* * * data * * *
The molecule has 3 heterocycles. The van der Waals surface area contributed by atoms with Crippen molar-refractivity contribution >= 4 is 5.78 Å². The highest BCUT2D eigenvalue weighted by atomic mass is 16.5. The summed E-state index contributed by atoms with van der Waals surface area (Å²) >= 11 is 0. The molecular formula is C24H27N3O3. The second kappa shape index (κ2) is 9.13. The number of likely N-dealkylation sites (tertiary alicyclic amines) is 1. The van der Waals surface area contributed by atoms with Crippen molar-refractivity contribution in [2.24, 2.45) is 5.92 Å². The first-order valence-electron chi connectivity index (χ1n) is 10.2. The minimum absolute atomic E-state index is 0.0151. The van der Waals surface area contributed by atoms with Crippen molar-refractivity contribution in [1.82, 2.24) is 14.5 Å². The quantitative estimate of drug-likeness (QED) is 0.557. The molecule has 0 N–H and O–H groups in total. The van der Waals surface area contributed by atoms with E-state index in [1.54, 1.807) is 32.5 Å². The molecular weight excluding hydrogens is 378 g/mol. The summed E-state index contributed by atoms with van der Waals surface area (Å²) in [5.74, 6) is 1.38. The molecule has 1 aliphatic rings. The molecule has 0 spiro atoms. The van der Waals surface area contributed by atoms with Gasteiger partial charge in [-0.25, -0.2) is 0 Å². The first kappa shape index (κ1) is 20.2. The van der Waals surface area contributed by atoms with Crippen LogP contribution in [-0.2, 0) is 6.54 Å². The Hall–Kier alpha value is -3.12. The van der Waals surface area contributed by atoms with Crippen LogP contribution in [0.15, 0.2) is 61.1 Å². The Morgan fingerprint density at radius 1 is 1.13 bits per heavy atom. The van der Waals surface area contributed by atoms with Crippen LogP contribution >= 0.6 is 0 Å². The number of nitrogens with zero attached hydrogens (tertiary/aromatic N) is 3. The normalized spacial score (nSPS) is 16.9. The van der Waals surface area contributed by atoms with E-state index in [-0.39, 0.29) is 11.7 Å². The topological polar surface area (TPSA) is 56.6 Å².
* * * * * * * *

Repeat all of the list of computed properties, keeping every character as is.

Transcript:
The molecule has 3 heterocycles. The van der Waals surface area contributed by atoms with Crippen molar-refractivity contribution >= 4 is 5.78 Å². The highest BCUT2D eigenvalue weighted by atomic mass is 16.5. The summed E-state index contributed by atoms with van der Waals surface area (Å²) >= 11 is 0. The molecular formula is C24H27N3O3. The second kappa shape index (κ2) is 9.13. The number of likely N-dealkylation sites (tertiary alicyclic amines) is 1. The van der Waals surface area contributed by atoms with Crippen molar-refractivity contribution in [2.24, 2.45) is 5.92 Å². The first-order valence-electron chi connectivity index (χ1n) is 10.2. The minimum absolute atomic E-state index is 0.0151. The van der Waals surface area contributed by atoms with Crippen molar-refractivity contribution in [1.82, 2.24) is 14.5 Å². The quantitative estimate of drug-likeness (QED) is 0.557. The molecule has 0 N–H and O–H groups in total. The van der Waals surface area contributed by atoms with E-state index in [1.54, 1.807) is 32.5 Å². The molecular weight excluding hydrogens is 378 g/mol. The summed E-state index contributed by atoms with van der Waals surface area (Å²) in [5.74, 6) is 1.38. The molecule has 1 aliphatic rings. The molecule has 0 spiro atoms. The van der Waals surface area contributed by atoms with Gasteiger partial charge in [-0.25, -0.2) is 0 Å². The first kappa shape index (κ1) is 20.2. The van der Waals surface area contributed by atoms with Crippen LogP contribution in [-0.2, 0) is 6.54 Å². The Hall–Kier alpha value is -3.12. The van der Waals surface area contributed by atoms with Crippen LogP contribution in [0.15, 0.2) is 61.1 Å². The Morgan fingerprint density at radius 1 is 1.13 bits per heavy atom. The van der Waals surface area contributed by atoms with Crippen LogP contribution >= 0.6 is 0 Å². The number of nitrogens with zero attached hydrogens (tertiary/aromatic N) is 3. The normalized spacial score (nSPS) is 16.9. The van der Waals surface area contributed by atoms with E-state index in [-0.39, 0.29) is 11.7 Å². The topological polar surface area (TPSA) is 56.6 Å².